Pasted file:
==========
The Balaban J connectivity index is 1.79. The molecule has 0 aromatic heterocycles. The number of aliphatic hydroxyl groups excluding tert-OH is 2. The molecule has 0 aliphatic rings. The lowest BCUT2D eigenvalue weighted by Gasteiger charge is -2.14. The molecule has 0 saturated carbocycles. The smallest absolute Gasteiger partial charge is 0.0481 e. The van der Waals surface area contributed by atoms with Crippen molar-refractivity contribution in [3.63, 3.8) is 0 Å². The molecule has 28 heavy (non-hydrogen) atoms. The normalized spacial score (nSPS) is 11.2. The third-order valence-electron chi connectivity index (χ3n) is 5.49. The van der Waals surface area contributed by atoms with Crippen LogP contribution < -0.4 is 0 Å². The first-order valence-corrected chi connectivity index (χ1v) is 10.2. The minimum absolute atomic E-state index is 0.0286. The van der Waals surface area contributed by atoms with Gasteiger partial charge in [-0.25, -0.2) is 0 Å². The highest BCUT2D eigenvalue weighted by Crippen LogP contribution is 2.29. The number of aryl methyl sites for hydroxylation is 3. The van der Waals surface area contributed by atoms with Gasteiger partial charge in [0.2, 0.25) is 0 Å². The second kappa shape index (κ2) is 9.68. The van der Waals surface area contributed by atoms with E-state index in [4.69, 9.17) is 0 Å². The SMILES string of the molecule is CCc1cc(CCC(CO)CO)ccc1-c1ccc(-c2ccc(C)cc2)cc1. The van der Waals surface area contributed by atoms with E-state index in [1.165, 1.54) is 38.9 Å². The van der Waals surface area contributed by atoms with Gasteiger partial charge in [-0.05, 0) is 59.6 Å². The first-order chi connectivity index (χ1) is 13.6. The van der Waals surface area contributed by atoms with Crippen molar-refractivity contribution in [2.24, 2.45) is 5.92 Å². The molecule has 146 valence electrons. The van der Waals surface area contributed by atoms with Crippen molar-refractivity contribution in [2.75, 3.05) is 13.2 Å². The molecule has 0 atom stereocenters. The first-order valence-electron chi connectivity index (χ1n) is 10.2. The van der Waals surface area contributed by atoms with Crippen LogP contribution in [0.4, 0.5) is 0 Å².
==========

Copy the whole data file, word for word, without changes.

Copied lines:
The Balaban J connectivity index is 1.79. The molecule has 0 aromatic heterocycles. The number of aliphatic hydroxyl groups excluding tert-OH is 2. The molecule has 0 aliphatic rings. The lowest BCUT2D eigenvalue weighted by Gasteiger charge is -2.14. The molecule has 0 saturated carbocycles. The smallest absolute Gasteiger partial charge is 0.0481 e. The van der Waals surface area contributed by atoms with Crippen molar-refractivity contribution in [3.63, 3.8) is 0 Å². The molecule has 28 heavy (non-hydrogen) atoms. The normalized spacial score (nSPS) is 11.2. The third-order valence-electron chi connectivity index (χ3n) is 5.49. The van der Waals surface area contributed by atoms with Crippen LogP contribution < -0.4 is 0 Å². The first-order valence-corrected chi connectivity index (χ1v) is 10.2. The minimum absolute atomic E-state index is 0.0286. The van der Waals surface area contributed by atoms with Gasteiger partial charge in [-0.25, -0.2) is 0 Å². The highest BCUT2D eigenvalue weighted by Crippen LogP contribution is 2.29. The number of aryl methyl sites for hydroxylation is 3. The van der Waals surface area contributed by atoms with Gasteiger partial charge in [0.2, 0.25) is 0 Å². The second kappa shape index (κ2) is 9.68. The van der Waals surface area contributed by atoms with E-state index in [4.69, 9.17) is 0 Å². The SMILES string of the molecule is CCc1cc(CCC(CO)CO)ccc1-c1ccc(-c2ccc(C)cc2)cc1. The van der Waals surface area contributed by atoms with E-state index in [1.165, 1.54) is 38.9 Å². The van der Waals surface area contributed by atoms with Gasteiger partial charge in [-0.05, 0) is 59.6 Å². The first-order chi connectivity index (χ1) is 13.6. The van der Waals surface area contributed by atoms with Crippen molar-refractivity contribution in [2.24, 2.45) is 5.92 Å². The molecule has 146 valence electrons. The van der Waals surface area contributed by atoms with Crippen molar-refractivity contribution in [2.75, 3.05) is 13.2 Å². The molecule has 0 atom stereocenters. The first-order valence-electron chi connectivity index (χ1n) is 10.2. The van der Waals surface area contributed by atoms with Crippen LogP contribution in [0.4, 0.5) is 0 Å².